Snowfall

Another snowstorm hit the northeast over the weekend, thus successfully closing schools and granting teachers and students a five-day weekend.  Wahoo!  Teachers are not known for laziness during their days off.  No siree!  I’ve built a kickass Paladin deck in the Hearthstone Beta, leveled my ranger to level 30 in Guild Wars, cleaned my room of excess clothes, filled my room with books, watched the excellent Lego Movie, and beat ‘Ganon’ in Link between Two Worlds.  Many of my students’ papers still need . . . correcting, but considering that I’ve accomplished so much I can afford to give myself the day off.  Oh, and I also managed to engage in some amateur photography as well.  At night no less.  ‘Cause let’s face it, I’m a badass.  Continue reading

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Pit Stop

Okay, sooooo . . .  for the next week or so the Fam and I will be traversing through Orlando and Disney, sowing havoc in our wake like a pretty girl at an anime convention.  During this interim, I’m temporarily transforming the Pub into a photoblog, detailing our adventures like a children’s picture book with as few ‘writing’ as I can manage.  For some of you, who never really enjoyed ‘reading’ anyway (I’m looking at you Brigid), this will prove a chance to visit my blog again; for others, a chance to criticize my poor photography skills.

The take-home message: everyone wins. Continue reading

A Very Texan New Year: Part 2

On New Year’s Eve we drove down to see the remains of Galveston, devastated last September by Hurricane Ike. Charlie’s mom suggested the visit, as Katie needed a ride to meet some old friends for lunch (Chili’s and their blessed never-ending salsa bowl). We drove forty-five minutes through Houston, down the coast and across the bridge into the city. Mounds of debris littering the roadside as we passed: broken doors, shattered glass, and torn shingles, piled like a barrow next to crippled buildings and empty lots where gulf-side resorts once stood. Not having visited the city before, the absence of houses shocked us less than the damage to standing structure. McDonald signs stripped of its marquee, now reads ‘over 1 served.’ Gas stations, boarded up and fenced with police tape like a crime scene. Battered shops, abandoned and broken, empty of all merchandise and the occasional window. Near the ocean, construction equipment dig deep into the sand and ocean, clearing away debris and toxic waste, rebuilding the beach. Skeletons of what was once beach-front resorts and restaurants wave and falter in the ocean breeze; tattered signs glide like kites on cobwebs of string and rope tangled among the broken beams and aluminum rooftops. We passed a tottering pier, where a lone hotel still stood. Pieces of concrete appeared cut from the sides, as if bitten by some ancient sea monster.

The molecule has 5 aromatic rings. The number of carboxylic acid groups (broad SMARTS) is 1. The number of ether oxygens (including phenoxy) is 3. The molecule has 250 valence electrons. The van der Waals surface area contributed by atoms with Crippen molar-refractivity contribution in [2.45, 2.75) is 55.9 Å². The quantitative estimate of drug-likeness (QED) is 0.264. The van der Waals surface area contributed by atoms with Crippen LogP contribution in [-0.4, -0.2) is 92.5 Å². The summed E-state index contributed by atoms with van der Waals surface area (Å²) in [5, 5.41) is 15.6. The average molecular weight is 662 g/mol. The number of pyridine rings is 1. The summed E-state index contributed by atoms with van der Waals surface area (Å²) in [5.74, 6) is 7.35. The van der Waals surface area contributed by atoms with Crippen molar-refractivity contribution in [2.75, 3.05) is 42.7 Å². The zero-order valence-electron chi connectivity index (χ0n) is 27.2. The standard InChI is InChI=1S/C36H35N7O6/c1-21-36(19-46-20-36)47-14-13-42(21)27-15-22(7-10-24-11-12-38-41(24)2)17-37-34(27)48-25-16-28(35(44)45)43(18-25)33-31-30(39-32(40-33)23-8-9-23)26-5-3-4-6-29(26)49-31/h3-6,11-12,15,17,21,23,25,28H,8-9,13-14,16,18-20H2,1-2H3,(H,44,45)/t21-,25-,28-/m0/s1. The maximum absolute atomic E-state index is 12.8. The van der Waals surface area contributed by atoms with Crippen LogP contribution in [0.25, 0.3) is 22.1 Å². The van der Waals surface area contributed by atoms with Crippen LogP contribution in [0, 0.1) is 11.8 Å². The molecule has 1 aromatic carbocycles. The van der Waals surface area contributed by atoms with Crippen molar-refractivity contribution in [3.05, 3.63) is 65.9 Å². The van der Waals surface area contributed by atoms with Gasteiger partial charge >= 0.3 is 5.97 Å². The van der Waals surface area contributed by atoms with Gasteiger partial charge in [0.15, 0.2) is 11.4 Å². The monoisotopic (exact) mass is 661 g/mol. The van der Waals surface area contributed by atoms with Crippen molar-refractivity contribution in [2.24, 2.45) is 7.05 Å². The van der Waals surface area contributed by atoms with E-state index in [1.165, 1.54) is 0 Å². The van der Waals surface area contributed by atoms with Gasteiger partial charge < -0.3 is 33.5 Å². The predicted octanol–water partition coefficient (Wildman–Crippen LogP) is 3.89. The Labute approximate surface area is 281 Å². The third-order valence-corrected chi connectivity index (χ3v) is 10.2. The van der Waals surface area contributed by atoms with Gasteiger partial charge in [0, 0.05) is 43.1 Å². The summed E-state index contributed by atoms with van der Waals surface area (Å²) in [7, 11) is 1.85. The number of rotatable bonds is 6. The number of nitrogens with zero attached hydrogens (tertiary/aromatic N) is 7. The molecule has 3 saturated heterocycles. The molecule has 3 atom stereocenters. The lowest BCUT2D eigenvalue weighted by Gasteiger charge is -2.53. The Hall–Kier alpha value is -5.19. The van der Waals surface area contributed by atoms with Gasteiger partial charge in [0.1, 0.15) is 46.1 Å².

Nevertheless several shops and restaurants appeared repaired and refurnished; sea side eateries and bars adorned with faded – but upright – plaster casts of shrimp and crabs welcomed full crowds dining outside in the breeze. The Denny’s looked practically new. We chose a Chili’s near the beach to stop and eat; the freshly painted façade suggested renovation. The redundantly named “Cancun Ranch: Mexican Bar and Grill and Bar” behind appeared abandoned. Like the arrival of spring after a long winter, the town was coming alive again.

Later that evening, we drove home and barely welcomed the New Year without falling asleep. The boys, intent on staying awake, alternated jumping into the hot tube and the freezing swimming pool, a Texas-style polar plunge. The face on Ryan as he emerged – quickly like sparks in a griddle – woke us all from our New Year’s stupor. *sigh* It’s another year, full of adventure, intrigue, and foolishness. Anything less and I would not be able to handle it all.